When training was finished my grandpa set out for Libya. He was stationed there for nine months and was then ranked a second lieutenant in his squadron. He would later become a first lieutenant. Libya was hot and humid; there were scorpions everywhere, and they would especially crawl into small places such as shoes. The soldiers stayed in small tents and didn’t have that great of living conditions. They also didn’t have much contact with their families back at home in the United States. While he was stationed in Libya he flew P-38’s, twin engine fighter planes with four machine guns in the front and a 20mm cannon. He was in combat as a fighter pilot and also flew as an escort for the bomber planes which flew over North Africa. He told me that when he was escorting the bombers the flights would sometimes be up to eight hours, and when a pilot in a fighter plane had to use the restroom he would just go. Sometimes it was so cold up in the cockpit that their pants would freeze where they had relieved themselves.
Many times my grandpa had to bail out of planes. In those days, pilots would have to open the hatch of the cockpit, climb out onto the wing and jump while trying to stay clear of the tail so their parachute would not get caught. The first time he had to bail out of a plane was over the Mediterranean Sea. He was in the water for seven hours before being rescued by a submarine. The second time my grandpa had to bail out of a plane was when he was flying over a desert in North Africa. After serving in Libya for nine months, my grandpa was sent back to the states where he continued to serve his country while stationed in California, Oregon and Arizona. While there he trained new pilots to fly all different kinds of planes.
After coming back from overseas he had to bail out of a plane one more time. He was flying over Oregon near Three Sisters while testing a plane and mid-flight the engine failed. He was in the mountains and there was no place to land the plane, so he had no choice but to bail out. Once he bailed out, his parachute became caught in a tree and he hung there for several hours. He had no coat on in the freezing weather and no one was around. One of the branches of the tree he was stuck in had torn into his hip and he had several other injuries. Luckily, three loggers were taking a last run up the mountain before closing the logging camp for the winter. When my grandpa saw them, he started shouting at the top of his lungs. He said that, “they could have heard him all the way to California.” The loggers went back to their camp, got their climbing equipment, got my grandpa out of the tree, and rushed him to the nearest hospital as fast as they could. Our family has always believed that it was a miracle that those loggers took that last drive up the mountain that day and found my grandpa in the tree.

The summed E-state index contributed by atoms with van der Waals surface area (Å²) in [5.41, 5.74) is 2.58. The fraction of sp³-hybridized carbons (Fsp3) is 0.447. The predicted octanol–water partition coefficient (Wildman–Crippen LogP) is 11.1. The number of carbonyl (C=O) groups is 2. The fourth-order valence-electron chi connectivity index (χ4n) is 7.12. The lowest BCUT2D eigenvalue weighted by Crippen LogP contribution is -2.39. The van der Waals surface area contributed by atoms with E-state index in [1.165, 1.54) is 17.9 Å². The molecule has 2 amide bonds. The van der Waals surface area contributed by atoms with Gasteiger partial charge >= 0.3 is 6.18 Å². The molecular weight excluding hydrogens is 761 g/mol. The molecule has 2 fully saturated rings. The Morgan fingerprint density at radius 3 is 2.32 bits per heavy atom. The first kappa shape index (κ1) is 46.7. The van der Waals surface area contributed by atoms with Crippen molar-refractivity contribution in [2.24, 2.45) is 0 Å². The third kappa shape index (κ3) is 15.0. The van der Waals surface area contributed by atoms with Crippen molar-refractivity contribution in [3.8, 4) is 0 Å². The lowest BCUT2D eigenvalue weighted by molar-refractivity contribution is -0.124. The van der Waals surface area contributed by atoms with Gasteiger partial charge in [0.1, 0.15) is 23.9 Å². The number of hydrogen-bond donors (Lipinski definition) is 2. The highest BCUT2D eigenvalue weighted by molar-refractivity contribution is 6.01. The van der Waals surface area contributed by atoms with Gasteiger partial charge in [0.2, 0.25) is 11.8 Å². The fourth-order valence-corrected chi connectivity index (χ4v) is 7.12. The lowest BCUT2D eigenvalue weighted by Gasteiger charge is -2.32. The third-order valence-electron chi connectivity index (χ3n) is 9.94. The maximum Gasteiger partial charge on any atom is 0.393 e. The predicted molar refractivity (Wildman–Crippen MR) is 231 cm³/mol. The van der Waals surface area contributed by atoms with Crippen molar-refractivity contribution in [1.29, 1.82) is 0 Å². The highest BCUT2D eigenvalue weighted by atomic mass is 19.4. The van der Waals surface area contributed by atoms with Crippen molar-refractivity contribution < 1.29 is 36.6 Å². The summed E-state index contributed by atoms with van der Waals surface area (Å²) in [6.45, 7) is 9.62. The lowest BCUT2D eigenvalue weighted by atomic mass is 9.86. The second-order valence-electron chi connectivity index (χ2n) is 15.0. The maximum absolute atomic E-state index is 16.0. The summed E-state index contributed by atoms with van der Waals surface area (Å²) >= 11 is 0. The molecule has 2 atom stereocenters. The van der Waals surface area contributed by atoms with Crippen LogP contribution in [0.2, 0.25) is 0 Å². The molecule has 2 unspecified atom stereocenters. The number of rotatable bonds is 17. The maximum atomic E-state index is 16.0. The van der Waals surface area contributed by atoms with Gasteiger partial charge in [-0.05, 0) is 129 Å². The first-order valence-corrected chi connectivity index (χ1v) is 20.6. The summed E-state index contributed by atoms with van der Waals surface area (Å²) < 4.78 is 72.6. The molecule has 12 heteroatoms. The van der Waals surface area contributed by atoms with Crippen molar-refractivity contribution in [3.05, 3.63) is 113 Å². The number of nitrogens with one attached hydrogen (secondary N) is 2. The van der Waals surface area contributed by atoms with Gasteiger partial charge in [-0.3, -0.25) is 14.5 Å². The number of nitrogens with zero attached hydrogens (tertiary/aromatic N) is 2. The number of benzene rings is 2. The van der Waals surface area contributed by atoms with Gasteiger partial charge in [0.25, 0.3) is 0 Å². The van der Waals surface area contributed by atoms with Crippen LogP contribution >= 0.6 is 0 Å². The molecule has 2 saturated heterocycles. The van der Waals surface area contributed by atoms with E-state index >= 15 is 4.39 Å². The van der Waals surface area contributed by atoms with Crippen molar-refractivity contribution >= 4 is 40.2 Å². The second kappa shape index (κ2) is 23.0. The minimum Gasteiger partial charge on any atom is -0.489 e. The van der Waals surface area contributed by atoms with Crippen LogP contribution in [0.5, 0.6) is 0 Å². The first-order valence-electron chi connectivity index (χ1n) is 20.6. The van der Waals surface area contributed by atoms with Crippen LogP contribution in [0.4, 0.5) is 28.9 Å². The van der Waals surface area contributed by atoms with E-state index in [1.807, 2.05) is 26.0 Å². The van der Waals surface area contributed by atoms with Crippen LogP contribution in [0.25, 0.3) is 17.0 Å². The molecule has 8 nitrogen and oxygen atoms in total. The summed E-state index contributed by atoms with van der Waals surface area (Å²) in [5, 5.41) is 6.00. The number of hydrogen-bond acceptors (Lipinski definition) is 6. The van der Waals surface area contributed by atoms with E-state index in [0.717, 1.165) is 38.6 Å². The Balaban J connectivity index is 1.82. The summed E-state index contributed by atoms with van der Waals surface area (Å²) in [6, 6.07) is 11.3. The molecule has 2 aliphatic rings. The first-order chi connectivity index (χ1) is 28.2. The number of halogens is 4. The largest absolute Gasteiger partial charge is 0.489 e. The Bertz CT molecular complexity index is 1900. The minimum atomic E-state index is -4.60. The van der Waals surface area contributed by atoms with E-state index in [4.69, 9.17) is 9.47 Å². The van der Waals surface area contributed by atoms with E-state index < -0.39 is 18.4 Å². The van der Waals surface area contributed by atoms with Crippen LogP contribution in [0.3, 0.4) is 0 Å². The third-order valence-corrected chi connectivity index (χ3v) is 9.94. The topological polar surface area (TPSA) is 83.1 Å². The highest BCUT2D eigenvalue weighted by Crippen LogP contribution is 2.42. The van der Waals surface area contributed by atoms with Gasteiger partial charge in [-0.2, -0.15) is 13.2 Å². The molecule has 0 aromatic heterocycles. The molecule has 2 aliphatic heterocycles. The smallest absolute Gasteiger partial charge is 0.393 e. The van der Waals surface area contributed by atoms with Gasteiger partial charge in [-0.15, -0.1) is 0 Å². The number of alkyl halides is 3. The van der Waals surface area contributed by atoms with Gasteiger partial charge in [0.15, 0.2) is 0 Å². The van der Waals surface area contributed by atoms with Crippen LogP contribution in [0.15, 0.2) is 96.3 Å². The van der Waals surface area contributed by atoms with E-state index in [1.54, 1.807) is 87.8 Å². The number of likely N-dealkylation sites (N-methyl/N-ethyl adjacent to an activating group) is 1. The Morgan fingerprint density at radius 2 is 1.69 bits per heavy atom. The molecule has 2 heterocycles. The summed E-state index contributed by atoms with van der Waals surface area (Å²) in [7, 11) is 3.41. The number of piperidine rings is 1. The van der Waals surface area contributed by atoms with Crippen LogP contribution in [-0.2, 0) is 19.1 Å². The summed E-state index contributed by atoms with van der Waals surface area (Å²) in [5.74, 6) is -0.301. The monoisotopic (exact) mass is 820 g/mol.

My grandpa, like many people, lost many friends in the fighting that took place while he was in North Africa. He and his squadron were some of the first to go overseas to fight the enemy. His mission was top secret, so his family didn’t know exactly where he was when he was overseas. The mood of the country was solemn and many people were becoming tired of the war. So many families had lost husbands, brothers, uncles, cousins and good friends to the war.
I love my country and I am so grateful for the men and women who continue to fight for our freedom.
I miss him so much.
Okay on with my day, next was Cambridge. I swear this is the town where they hide all the gorgeous English men. When we first got there our group went through the cathedral at King’s College, one of the college’s of Cambridge. After walking through we went punting! Picture the Phantom of the Opera pushing the boat with a long stick down in the river under the opera house and that is punting. It was so relaxing and we got to see nine of the colleges along the river.